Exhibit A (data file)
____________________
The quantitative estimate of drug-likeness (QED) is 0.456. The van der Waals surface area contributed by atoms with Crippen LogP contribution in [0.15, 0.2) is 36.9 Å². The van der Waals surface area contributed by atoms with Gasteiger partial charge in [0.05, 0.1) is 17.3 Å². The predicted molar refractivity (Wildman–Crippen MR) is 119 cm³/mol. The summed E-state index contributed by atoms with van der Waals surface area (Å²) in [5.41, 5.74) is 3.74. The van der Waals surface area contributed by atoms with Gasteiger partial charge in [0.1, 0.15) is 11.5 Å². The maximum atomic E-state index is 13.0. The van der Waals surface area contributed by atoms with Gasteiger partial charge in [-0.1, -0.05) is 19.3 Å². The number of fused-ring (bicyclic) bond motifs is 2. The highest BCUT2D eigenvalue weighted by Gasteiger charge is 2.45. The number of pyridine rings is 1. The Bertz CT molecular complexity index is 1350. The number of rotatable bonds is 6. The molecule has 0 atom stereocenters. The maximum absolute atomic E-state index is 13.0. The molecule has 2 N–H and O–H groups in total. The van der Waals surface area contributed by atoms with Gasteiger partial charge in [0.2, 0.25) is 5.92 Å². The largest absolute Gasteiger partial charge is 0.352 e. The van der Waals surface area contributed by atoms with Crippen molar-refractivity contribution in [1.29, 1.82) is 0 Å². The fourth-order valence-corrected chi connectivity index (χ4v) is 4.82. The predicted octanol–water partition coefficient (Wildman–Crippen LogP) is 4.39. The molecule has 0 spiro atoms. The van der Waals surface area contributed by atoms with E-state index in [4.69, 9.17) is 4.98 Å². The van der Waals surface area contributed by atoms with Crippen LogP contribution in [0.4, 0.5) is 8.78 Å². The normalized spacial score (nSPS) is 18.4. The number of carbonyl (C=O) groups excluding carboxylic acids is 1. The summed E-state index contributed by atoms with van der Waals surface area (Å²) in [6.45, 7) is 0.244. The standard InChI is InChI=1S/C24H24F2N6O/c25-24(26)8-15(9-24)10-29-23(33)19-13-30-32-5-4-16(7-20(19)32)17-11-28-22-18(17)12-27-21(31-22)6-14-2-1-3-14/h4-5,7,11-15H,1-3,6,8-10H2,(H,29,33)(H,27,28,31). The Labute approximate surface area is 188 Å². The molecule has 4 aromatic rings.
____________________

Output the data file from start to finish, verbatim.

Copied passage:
The quantitative estimate of drug-likeness (QED) is 0.456. The van der Waals surface area contributed by atoms with Crippen LogP contribution in [0.15, 0.2) is 36.9 Å². The van der Waals surface area contributed by atoms with Gasteiger partial charge in [0.05, 0.1) is 17.3 Å². The predicted molar refractivity (Wildman–Crippen MR) is 119 cm³/mol. The summed E-state index contributed by atoms with van der Waals surface area (Å²) in [5.41, 5.74) is 3.74. The van der Waals surface area contributed by atoms with Gasteiger partial charge in [0.1, 0.15) is 11.5 Å². The maximum atomic E-state index is 13.0. The van der Waals surface area contributed by atoms with Gasteiger partial charge in [-0.1, -0.05) is 19.3 Å². The number of fused-ring (bicyclic) bond motifs is 2. The highest BCUT2D eigenvalue weighted by Gasteiger charge is 2.45. The number of pyridine rings is 1. The Bertz CT molecular complexity index is 1350. The number of rotatable bonds is 6. The molecule has 0 atom stereocenters. The maximum absolute atomic E-state index is 13.0. The molecule has 2 N–H and O–H groups in total. The van der Waals surface area contributed by atoms with Gasteiger partial charge in [0.2, 0.25) is 5.92 Å². The largest absolute Gasteiger partial charge is 0.352 e. The van der Waals surface area contributed by atoms with Crippen molar-refractivity contribution in [1.29, 1.82) is 0 Å². The fourth-order valence-corrected chi connectivity index (χ4v) is 4.82. The predicted octanol–water partition coefficient (Wildman–Crippen LogP) is 4.39. The molecule has 0 spiro atoms. The van der Waals surface area contributed by atoms with E-state index in [4.69, 9.17) is 4.98 Å². The van der Waals surface area contributed by atoms with Crippen LogP contribution in [0.4, 0.5) is 8.78 Å². The normalized spacial score (nSPS) is 18.4. The number of carbonyl (C=O) groups excluding carboxylic acids is 1. The summed E-state index contributed by atoms with van der Waals surface area (Å²) in [6.45, 7) is 0.244. The standard InChI is InChI=1S/C24H24F2N6O/c25-24(26)8-15(9-24)10-29-23(33)19-13-30-32-5-4-16(7-20(19)32)17-11-28-22-18(17)12-27-21(31-22)6-14-2-1-3-14/h4-5,7,11-15H,1-3,6,8-10H2,(H,29,33)(H,27,28,31). The Labute approximate surface area is 188 Å². The molecule has 4 aromatic rings.